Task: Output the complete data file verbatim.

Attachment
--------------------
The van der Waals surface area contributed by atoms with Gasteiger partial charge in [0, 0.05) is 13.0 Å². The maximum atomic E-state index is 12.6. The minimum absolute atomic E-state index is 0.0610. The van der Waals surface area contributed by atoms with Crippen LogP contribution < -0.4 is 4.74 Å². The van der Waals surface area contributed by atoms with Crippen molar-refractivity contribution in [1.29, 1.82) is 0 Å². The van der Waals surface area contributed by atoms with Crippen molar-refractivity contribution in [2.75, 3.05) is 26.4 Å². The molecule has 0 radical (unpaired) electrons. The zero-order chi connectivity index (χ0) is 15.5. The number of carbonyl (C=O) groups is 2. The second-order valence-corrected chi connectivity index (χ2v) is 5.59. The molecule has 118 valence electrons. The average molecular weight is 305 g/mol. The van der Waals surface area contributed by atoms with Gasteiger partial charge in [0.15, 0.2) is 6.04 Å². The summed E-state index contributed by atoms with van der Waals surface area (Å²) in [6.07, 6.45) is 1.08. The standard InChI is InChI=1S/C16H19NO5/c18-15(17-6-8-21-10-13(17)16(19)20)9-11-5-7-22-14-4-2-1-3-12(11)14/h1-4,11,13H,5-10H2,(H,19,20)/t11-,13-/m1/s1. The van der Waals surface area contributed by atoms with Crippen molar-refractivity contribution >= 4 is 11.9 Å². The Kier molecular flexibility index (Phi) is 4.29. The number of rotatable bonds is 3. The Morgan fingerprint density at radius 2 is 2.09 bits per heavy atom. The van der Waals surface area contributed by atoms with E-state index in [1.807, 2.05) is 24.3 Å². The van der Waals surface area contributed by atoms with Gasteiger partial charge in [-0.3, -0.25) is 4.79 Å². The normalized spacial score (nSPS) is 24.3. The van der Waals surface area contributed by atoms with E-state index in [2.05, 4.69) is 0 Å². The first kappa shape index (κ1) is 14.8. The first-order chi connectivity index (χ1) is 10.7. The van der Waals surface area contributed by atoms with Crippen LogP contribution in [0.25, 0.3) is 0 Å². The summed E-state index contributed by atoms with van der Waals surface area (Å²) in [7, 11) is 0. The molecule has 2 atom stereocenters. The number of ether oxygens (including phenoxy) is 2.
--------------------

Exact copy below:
The van der Waals surface area contributed by atoms with Gasteiger partial charge in [0, 0.05) is 13.0 Å². The maximum atomic E-state index is 12.6. The minimum absolute atomic E-state index is 0.0610. The van der Waals surface area contributed by atoms with Crippen LogP contribution < -0.4 is 4.74 Å². The van der Waals surface area contributed by atoms with Crippen molar-refractivity contribution in [1.29, 1.82) is 0 Å². The van der Waals surface area contributed by atoms with Crippen molar-refractivity contribution in [2.75, 3.05) is 26.4 Å². The molecule has 0 radical (unpaired) electrons. The zero-order chi connectivity index (χ0) is 15.5. The number of carbonyl (C=O) groups is 2. The second-order valence-corrected chi connectivity index (χ2v) is 5.59. The molecule has 118 valence electrons. The average molecular weight is 305 g/mol. The van der Waals surface area contributed by atoms with Gasteiger partial charge in [0.15, 0.2) is 6.04 Å². The summed E-state index contributed by atoms with van der Waals surface area (Å²) in [6.07, 6.45) is 1.08. The standard InChI is InChI=1S/C16H19NO5/c18-15(17-6-8-21-10-13(17)16(19)20)9-11-5-7-22-14-4-2-1-3-12(11)14/h1-4,11,13H,5-10H2,(H,19,20)/t11-,13-/m1/s1. The van der Waals surface area contributed by atoms with Crippen molar-refractivity contribution >= 4 is 11.9 Å². The Kier molecular flexibility index (Phi) is 4.29. The number of rotatable bonds is 3. The Morgan fingerprint density at radius 2 is 2.09 bits per heavy atom. The van der Waals surface area contributed by atoms with E-state index in [1.807, 2.05) is 24.3 Å². The van der Waals surface area contributed by atoms with Gasteiger partial charge in [-0.3, -0.25) is 4.79 Å². The normalized spacial score (nSPS) is 24.3. The van der Waals surface area contributed by atoms with E-state index in [2.05, 4.69) is 0 Å². The first kappa shape index (κ1) is 14.8. The first-order chi connectivity index (χ1) is 10.7. The van der Waals surface area contributed by atoms with Crippen LogP contribution in [0.25, 0.3) is 0 Å². The summed E-state index contributed by atoms with van der Waals surface area (Å²) in [7, 11) is 0. The molecule has 2 atom stereocenters. The number of ether oxygens (including phenoxy) is 2.